The Gunks

We were spending a weekend in the Shawangunks, often called the Gunks, which is a good name for a mountain range, a good name for anything. They’re smaller mountains – a person might say that they’re hills – but to a certain extent that’s a meaningless distinction. I had gone up with my girlfriend.

It was fall, the tail end of leaf season. A romantic weekend. The whole drive was surrounded on all sides by reds and yellows, oranges and greens. The back of the hotel stared into the side of a mountain.

The idea was that you sat outside, watched the mountain, and did what you do.

I was sitting outside, watching the mountain and smoking a joint, when a man of about sixty came over to me. “What’s that like?” he asked. I thought this was strange. I thought it was strange because you expect old people – not to know everything – but to know the regular, usual things. After a certain point you expect that a person will have either have tried something or settled firmly on disinterest as their position.

The mountain was thick with fog and I was thinking about climbing it. I was thinking that the act of climbing it might feel like crawling inside something – something like a den or burrow or a womb. I was thinking about Jack and the Beanstalk and the idea – which I thought about a lot – that a person could accidentally stumble into another world. I shrugged at the old man. “It’s like that,” I said, pointing at the fog. “Except sometimes it makes you laugh.”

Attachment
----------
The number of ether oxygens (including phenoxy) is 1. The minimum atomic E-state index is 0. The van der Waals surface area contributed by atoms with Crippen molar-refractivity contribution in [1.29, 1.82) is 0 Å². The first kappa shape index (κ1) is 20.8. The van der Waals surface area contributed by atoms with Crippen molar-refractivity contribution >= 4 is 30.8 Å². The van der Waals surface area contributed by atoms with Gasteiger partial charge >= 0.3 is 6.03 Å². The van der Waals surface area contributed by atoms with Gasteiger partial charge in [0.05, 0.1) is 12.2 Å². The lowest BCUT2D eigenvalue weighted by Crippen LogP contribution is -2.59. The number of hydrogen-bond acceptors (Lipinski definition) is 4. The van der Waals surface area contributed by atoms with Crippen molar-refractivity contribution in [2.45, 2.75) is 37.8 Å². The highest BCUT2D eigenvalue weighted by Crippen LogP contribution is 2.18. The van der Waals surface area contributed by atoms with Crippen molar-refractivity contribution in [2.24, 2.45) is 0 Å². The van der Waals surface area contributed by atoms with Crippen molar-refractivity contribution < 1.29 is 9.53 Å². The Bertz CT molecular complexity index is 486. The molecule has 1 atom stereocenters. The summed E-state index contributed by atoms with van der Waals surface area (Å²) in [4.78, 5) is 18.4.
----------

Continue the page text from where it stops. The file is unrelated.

He seemed to accept this. “Is that why you’re here?” he asked. This seemed aggressive to me so I ignored it. “Sorry,” he said after a while.

“It’s okay,” I said. “Do you want some?” I gestured at the joint, which was still going.

He shook his head. After that we watched the fog, which sat low on the mountain and low on the sky until it became the sky and the world shrank. The world shrank until it was just him and me – my girlfriend was inside, doing something. Then it shrank further into the details of the place, which was the distance between us and the trees and the trees and each other and then the distance to the leaves that had fallen all around that were starting to decompose into a blanket for the Earth. We looked at each other and I realized that most likely we were thinking about the same thing. This seemed odd, but also made a kind of sense.

Davis MacMillan is a writer living in New York. He’s had work in Wigleaf and Jellyfish Review.

See more of his work in 8.3